2.6. Gene Ontology (GO) Functional Annotation and Kyoto Encyclopedia of Genes and Genomes (KEGG) Pathway Enrichment Analysis

To further explore the underlying mechanisms of the SZHP for the treatment of dyslipidemia and to elucidate the biological processes of the target proteins in different clusters and their roles in signaling transduction, GO function annotation (https://geneontology.org/) and KEGG pathway enrichment analysis (https://www.genome.jp/kegg/) were used. By entering a list of target genes and limiting the species to human only, all target genes were corrected to their official gene symbol. GO terms and KEGG pathways with a value of <0.01 after Bonferroni correction were considered significant; to avoid false positiveness, Benjamini–Hochberg’s FDR multiple comparison correction was used, with a minimum count of 3 and an enrichment factor of >1.5 in the KEGG pathway enrichment analysis. Finally, the first 20 entries were selected and plotted into a bar chart for visualization using an online gene function analysis (Metascape, https://metascape.org/).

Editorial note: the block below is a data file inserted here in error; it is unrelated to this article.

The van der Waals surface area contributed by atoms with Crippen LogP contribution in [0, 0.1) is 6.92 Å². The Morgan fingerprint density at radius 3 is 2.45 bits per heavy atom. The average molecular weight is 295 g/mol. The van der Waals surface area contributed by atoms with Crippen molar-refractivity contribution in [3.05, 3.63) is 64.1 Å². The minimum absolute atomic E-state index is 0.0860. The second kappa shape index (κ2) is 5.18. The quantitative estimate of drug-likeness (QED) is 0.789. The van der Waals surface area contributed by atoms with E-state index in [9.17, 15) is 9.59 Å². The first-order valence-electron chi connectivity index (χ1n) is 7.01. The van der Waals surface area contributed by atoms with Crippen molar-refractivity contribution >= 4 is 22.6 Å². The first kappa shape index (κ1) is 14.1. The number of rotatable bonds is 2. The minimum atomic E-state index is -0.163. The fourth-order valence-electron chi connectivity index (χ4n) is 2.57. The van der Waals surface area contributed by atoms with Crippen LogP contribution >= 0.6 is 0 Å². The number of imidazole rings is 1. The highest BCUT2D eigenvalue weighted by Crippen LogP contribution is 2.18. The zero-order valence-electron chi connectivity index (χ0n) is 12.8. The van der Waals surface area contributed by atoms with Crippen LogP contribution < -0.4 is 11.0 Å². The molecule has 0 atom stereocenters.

2.7. Compound-Target Molecular Docking Verification

Molecular docking is a crucial technology of network pharmacology that combines known proteins with small compounds and validates compound-target interaction [24]. Using the standard model of the Surflex-Dock module of the SYBYL 2.1.1 software, the three core bioactive compounds of the SZHP were molecularly docked with key targets. First, the format file of the main active ingredient mol2 was downloaded from the PubChem database in advance, and then minimized using the ChemDraw20.0 software. Secondly, the ID and highest resolution 3D structure of the target protein were found in the PDB database (https://www.rcsb.org/) and exported in the PDB format. Finally, the water and small molecule ligands were removed using the SYBYL software, and the terminal residue repair, hydrogenation, and charge calculation were performed to complete the molecular docking.